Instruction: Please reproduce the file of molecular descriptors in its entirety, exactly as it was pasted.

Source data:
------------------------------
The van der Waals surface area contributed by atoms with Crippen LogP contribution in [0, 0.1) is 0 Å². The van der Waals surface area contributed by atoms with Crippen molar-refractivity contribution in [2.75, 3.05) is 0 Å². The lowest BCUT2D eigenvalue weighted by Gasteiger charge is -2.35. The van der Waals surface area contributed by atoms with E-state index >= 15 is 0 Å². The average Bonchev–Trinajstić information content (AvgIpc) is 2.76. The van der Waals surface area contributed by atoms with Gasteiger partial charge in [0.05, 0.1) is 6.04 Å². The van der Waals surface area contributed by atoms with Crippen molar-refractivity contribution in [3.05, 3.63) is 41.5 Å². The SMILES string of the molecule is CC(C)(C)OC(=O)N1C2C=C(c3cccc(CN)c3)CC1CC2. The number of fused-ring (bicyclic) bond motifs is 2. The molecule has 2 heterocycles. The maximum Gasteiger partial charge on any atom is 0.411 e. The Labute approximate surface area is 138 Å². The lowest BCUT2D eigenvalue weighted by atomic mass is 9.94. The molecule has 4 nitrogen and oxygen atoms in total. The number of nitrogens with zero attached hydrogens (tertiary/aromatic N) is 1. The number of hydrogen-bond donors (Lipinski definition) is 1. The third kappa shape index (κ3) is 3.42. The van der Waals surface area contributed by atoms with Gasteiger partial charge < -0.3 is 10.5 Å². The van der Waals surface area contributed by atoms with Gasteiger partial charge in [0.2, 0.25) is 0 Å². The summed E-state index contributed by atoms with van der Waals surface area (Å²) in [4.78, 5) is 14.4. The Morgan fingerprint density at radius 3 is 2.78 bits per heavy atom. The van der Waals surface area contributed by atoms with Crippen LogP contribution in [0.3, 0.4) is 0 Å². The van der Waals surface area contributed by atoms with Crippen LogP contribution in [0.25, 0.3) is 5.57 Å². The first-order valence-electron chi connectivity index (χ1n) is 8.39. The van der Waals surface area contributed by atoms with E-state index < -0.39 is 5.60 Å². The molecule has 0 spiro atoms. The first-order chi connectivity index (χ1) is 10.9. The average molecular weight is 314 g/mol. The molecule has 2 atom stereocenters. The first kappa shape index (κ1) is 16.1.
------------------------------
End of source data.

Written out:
The van der Waals surface area contributed by atoms with Crippen LogP contribution in [0, 0.1) is 0 Å². The van der Waals surface area contributed by atoms with Crippen molar-refractivity contribution in [2.75, 3.05) is 0 Å². The lowest BCUT2D eigenvalue weighted by Gasteiger charge is -2.35. The van der Waals surface area contributed by atoms with E-state index >= 15 is 0 Å². The average Bonchev–Trinajstić information content (AvgIpc) is 2.76. The van der Waals surface area contributed by atoms with Gasteiger partial charge in [0.05, 0.1) is 6.04 Å². The van der Waals surface area contributed by atoms with Crippen molar-refractivity contribution in [3.05, 3.63) is 41.5 Å². The SMILES string of the molecule is CC(C)(C)OC(=O)N1C2C=C(c3cccc(CN)c3)CC1CC2. The number of fused-ring (bicyclic) bond motifs is 2. The molecule has 2 heterocycles. The maximum Gasteiger partial charge on any atom is 0.411 e. The Labute approximate surface area is 138 Å². The lowest BCUT2D eigenvalue weighted by atomic mass is 9.94. The molecule has 4 nitrogen and oxygen atoms in total. The number of nitrogens with zero attached hydrogens (tertiary/aromatic N) is 1. The number of hydrogen-bond donors (Lipinski definition) is 1. The third kappa shape index (κ3) is 3.42. The van der Waals surface area contributed by atoms with Gasteiger partial charge < -0.3 is 10.5 Å². The van der Waals surface area contributed by atoms with Gasteiger partial charge in [0.2, 0.25) is 0 Å². The summed E-state index contributed by atoms with van der Waals surface area (Å²) in [4.78, 5) is 14.4. The Morgan fingerprint density at radius 3 is 2.78 bits per heavy atom. The van der Waals surface area contributed by atoms with Crippen LogP contribution in [0.3, 0.4) is 0 Å². The van der Waals surface area contributed by atoms with Crippen LogP contribution in [0.25, 0.3) is 5.57 Å². The first-order valence-electron chi connectivity index (χ1n) is 8.39. The van der Waals surface area contributed by atoms with E-state index < -0.39 is 5.60 Å². The molecule has 0 spiro atoms. The first-order chi connectivity index (χ1) is 10.9. The average molecular weight is 314 g/mol. The molecule has 2 atom stereocenters. The first kappa shape index (κ1) is 16.1.